This year’s celebration of Poetry took place on the 13th October in the Library, with a heart-warming recital by our 10 shortlisted poets voted by staff and sixth formers – which has been a herculean task, given the massive 68 entries submitted! We were all astonished and gratifyingly amazed by their enthusiasm and the quality of their works, which are on display in the Library, and now compiled in an E-book. To complement our NPD event, some of our Creative Writers did the overture with a hip-hop cheerful piece called Choices. And the cherry on top, our former student Poppy Medenis, who has warmed our hearts and inspired us all with her lovely presence and the brilliant performance of her award-winning poems: Anita and The only thing that we really own, and an original song called Parvietots. It was an honour to have you here, Poppy, we all wish you a bright future! Here's a short photo gallery of the event, the two winning poems, by Key Stage: The girl at the crossroads, by Romane (8.2) and Self preservation, by Madhu (13D). Thank you to all our HBS young poets for your enthusiasm and inspiration, and thank you to all staff who have kindly voted and generously brightened up our Celebration of Poetry, in particular Miss Hedges and Miss Smyth! Ana Ferreira
Self preservation? What is it to preserve oneself? It is certainly not like the pickled vegetables or fruity jams It is of far less use, Why should I choose to lock my head in a jar all my life ? So I shall never live and always be preserved. How can one know what it is like to live, Without being broken first? Teapots that are chipped Can be used with no care, Teapots in the cupboard Have never experienced the feeling Of warm tea.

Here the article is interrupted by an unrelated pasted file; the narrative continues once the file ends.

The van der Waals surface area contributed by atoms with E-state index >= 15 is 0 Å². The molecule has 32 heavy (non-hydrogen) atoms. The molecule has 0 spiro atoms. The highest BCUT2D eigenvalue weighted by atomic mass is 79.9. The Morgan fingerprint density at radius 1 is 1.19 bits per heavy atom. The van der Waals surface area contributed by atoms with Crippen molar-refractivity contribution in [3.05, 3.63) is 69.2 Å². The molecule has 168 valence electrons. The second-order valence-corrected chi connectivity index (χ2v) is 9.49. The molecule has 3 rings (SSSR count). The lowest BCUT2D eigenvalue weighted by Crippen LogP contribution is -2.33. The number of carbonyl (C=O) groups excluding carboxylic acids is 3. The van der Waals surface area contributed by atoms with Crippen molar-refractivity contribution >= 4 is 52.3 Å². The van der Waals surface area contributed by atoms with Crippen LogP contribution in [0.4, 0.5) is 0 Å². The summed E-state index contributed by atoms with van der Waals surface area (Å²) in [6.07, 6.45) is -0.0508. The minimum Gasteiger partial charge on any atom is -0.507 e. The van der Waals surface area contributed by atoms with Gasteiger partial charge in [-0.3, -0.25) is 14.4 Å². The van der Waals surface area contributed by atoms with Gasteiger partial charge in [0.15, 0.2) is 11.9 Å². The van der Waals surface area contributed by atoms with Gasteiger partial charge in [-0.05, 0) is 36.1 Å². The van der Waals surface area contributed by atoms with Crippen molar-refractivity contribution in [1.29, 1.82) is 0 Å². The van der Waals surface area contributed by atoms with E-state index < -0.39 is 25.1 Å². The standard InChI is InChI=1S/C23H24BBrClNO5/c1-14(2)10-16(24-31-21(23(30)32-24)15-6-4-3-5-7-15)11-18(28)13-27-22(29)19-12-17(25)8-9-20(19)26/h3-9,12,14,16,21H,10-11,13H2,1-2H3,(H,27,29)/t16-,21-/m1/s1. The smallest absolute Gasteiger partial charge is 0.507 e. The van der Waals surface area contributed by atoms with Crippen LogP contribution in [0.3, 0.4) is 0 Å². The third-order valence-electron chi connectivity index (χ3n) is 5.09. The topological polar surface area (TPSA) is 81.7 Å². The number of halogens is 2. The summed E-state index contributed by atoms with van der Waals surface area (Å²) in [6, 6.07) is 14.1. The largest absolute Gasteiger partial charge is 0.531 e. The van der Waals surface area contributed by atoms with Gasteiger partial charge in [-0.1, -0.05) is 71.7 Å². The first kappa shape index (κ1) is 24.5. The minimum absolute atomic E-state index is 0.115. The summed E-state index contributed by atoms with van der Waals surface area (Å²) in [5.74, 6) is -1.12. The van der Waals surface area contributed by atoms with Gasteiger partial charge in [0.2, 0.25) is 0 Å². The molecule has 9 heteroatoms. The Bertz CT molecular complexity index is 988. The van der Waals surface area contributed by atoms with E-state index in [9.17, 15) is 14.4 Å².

. So I have decided, Even if it be foolhardy, My fate shall not be the same as the ripe fruit on a spring morning. To be kept in a cupboard And spread so thin on a piece of bread It is an injustice. I will bear the chips and cracks of life. And being the fool I am Never preserve myself again.
Undefined In a great world where I am told I can choose to be anything, I am constantly put in boxes, In a great world where I am made to choose a side, pick a part of me, I cannot, I don’t have my own community, As my identity is always under scrutiny, To everyone around me I feel other, and will never fully be able to relate to even my own mother... It all started on a misty tuesday afternoon, I was playing Uno with a friend after school at the end of June, As we slammed down the cards on the table she slammed the question in front of me, ‘If you had to choose a side, what would it be?’ ‘What?’ I replied, my voice with a crack, ‘Which family do you prefer white or black?’ Little did I know she had unlocked pandora’s box, At ten years old, all these doubts once caged up now had broken locks, I always knew I was different, I could clearly see, I knew very few who looked like me, Yet it wasn’t until this moment the ugly reality of this question reared its head, As I could feel the confusion and alienation creep through me with dread, I never had fully felt accepted by either group due to not being fully one race, I was constantly told I had an identity crisis and having the words ‘traitor’ thrown in my face, I feel guilty sometimes, as though my oppression isn’t as critical, When I see fellow women put down by a society that chooses to make everything political, But it was hard growing up, knowing you didn’t fit in, knowing life isn’t fair, Feeling hopeless and deciding you won’t be accepted anywhere, And understanding you would pass this burden onto your kin, All because you are unidentifiable due to the colour of your skin, I always felt inferior, not fully one being, Like I had to work ten times as hard just to ensure others would be seeing;